Emirates chairman says governments need to improve landing rights or Gulf carriers could consider backtracking on aircraft deals
Emirates Airline Group chairman and chief executive Sheikh Ahmed bin Saeed Al Maktoum has lashed out at countries that block international airlines' expansion by limiting landing rights at their airports.
Announcing a series of multi-billion dollar deals with US-based Boeing and European rival Airbus, the Dubai boss suggested Gulf carriers may consider cancelling aircraft orders if landing rights are not improved.
Taking advantage of the international attention on the first day of the Dubai Airshow, Sheikh Ahmed said some governments were hindering business and affecting customer convenience by refusing to allow airlines more landing slots, in some cases to protect national carriers.
"We see that many countries so far don't update their policies. They're a bit, you can say, scared," he said.
"I think we need to open up; airports need business. This is why we are in Dubai... building another international airport, to have as much capacity (as possible).
"It's people's choice at the end of the day, where they want to fly, to which airport, on which airline."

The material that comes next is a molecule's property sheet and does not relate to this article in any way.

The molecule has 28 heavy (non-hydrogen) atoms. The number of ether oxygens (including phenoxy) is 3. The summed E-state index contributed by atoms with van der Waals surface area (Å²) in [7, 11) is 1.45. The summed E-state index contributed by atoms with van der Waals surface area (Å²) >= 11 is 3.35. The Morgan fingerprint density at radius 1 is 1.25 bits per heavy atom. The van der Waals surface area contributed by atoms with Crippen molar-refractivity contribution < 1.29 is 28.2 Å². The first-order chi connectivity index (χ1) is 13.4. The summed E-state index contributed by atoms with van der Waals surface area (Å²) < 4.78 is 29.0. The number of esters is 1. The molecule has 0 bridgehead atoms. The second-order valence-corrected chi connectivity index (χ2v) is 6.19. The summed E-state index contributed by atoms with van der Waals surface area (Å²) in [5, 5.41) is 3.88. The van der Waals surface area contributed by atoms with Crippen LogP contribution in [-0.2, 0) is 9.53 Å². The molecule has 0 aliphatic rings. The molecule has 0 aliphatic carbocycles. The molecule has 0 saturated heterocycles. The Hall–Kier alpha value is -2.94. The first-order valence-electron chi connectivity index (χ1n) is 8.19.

He suggested that airlines may even consider cancelling aircraft orders from companies based in countries that blocked airline growth.
"We are buying a product from their countries... Why would we buy something when they will not allow us (to increase landing capacity)? Then they can take the aircraft back," he said.
"But I don't think something like this will happen.
"I always look at the future as positive and I think we'll be able to fly to more and more airports."
Sheikh Ahmed said there had been some reversal in government policies restricting airline access, citing Emirates' weekly flights to Australia increasing from seven in 1996 to about 100.
However, the airline has been hampered in attempts to increase services to Canada and India, in particular.
Canada's limiting of UAE landing rights to three times a week caused a major political spat for more than two years, until in April Air Canada signed a code-sharing agreement with Abu Dhabi's Etihad.
However, Emirates has continued to be blocked from expanding in the North American country.
Etihad, the UAE national carrier, also has taken up the country's increased seat allocation to India. The Indian and UAE governments in September agreed to allow Etihad and Jet Airways to add 36,670 seats per week over three years to 2015, on top of the current entitlement of 13,600.
"We always hope that countries will allow airlines to operate more freely into airport destinations," Sheikh Ahmed said.
"We'll fight it."
Emirates president Tim Clark said the airline was not in negotiations for more landing slots at London's Heathrow Airport, which is very close to capacity.